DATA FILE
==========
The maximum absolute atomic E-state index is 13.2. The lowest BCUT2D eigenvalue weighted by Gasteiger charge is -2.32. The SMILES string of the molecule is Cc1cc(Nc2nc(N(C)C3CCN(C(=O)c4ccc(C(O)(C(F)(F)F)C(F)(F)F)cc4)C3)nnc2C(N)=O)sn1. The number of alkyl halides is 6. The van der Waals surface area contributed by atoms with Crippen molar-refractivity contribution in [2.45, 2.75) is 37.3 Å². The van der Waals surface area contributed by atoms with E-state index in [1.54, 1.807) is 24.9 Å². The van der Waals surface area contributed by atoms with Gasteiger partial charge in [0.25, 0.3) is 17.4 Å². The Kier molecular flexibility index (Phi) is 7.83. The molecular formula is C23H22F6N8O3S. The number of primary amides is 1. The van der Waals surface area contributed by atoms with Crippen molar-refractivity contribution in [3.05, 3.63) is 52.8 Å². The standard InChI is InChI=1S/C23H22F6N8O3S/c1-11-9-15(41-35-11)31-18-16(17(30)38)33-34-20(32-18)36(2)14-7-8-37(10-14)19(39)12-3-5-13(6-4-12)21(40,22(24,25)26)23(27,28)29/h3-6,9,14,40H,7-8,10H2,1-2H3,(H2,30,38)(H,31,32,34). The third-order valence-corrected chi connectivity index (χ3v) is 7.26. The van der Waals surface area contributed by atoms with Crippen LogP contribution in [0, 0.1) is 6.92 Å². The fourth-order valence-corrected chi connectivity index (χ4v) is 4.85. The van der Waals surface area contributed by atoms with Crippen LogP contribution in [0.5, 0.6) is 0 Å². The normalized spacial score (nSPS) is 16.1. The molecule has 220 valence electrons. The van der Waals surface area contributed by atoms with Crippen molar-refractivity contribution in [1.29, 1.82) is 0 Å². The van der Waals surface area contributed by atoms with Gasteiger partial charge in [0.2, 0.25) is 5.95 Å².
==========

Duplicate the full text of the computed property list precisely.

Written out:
The maximum absolute atomic E-state index is 13.2. The lowest BCUT2D eigenvalue weighted by Gasteiger charge is -2.32. The SMILES string of the molecule is Cc1cc(Nc2nc(N(C)C3CCN(C(=O)c4ccc(C(O)(C(F)(F)F)C(F)(F)F)cc4)C3)nnc2C(N)=O)sn1. The number of alkyl halides is 6. The van der Waals surface area contributed by atoms with Crippen molar-refractivity contribution in [2.45, 2.75) is 37.3 Å². The van der Waals surface area contributed by atoms with E-state index in [1.54, 1.807) is 24.9 Å². The van der Waals surface area contributed by atoms with Gasteiger partial charge in [0.25, 0.3) is 17.4 Å². The Kier molecular flexibility index (Phi) is 7.83. The molecular formula is C23H22F6N8O3S. The number of primary amides is 1. The van der Waals surface area contributed by atoms with Crippen molar-refractivity contribution in [3.05, 3.63) is 52.8 Å². The standard InChI is InChI=1S/C23H22F6N8O3S/c1-11-9-15(41-35-11)31-18-16(17(30)38)33-34-20(32-18)36(2)14-7-8-37(10-14)19(39)12-3-5-13(6-4-12)21(40,22(24,25)26)23(27,28)29/h3-6,9,14,40H,7-8,10H2,1-2H3,(H2,30,38)(H,31,32,34). The third-order valence-corrected chi connectivity index (χ3v) is 7.26. The van der Waals surface area contributed by atoms with Crippen LogP contribution in [0, 0.1) is 6.92 Å². The fourth-order valence-corrected chi connectivity index (χ4v) is 4.85. The van der Waals surface area contributed by atoms with Crippen LogP contribution in [0.5, 0.6) is 0 Å². The normalized spacial score (nSPS) is 16.1. The molecule has 220 valence electrons. The van der Waals surface area contributed by atoms with Crippen molar-refractivity contribution in [1.29, 1.82) is 0 Å². The van der Waals surface area contributed by atoms with Gasteiger partial charge in [0.2, 0.25) is 5.95 Å².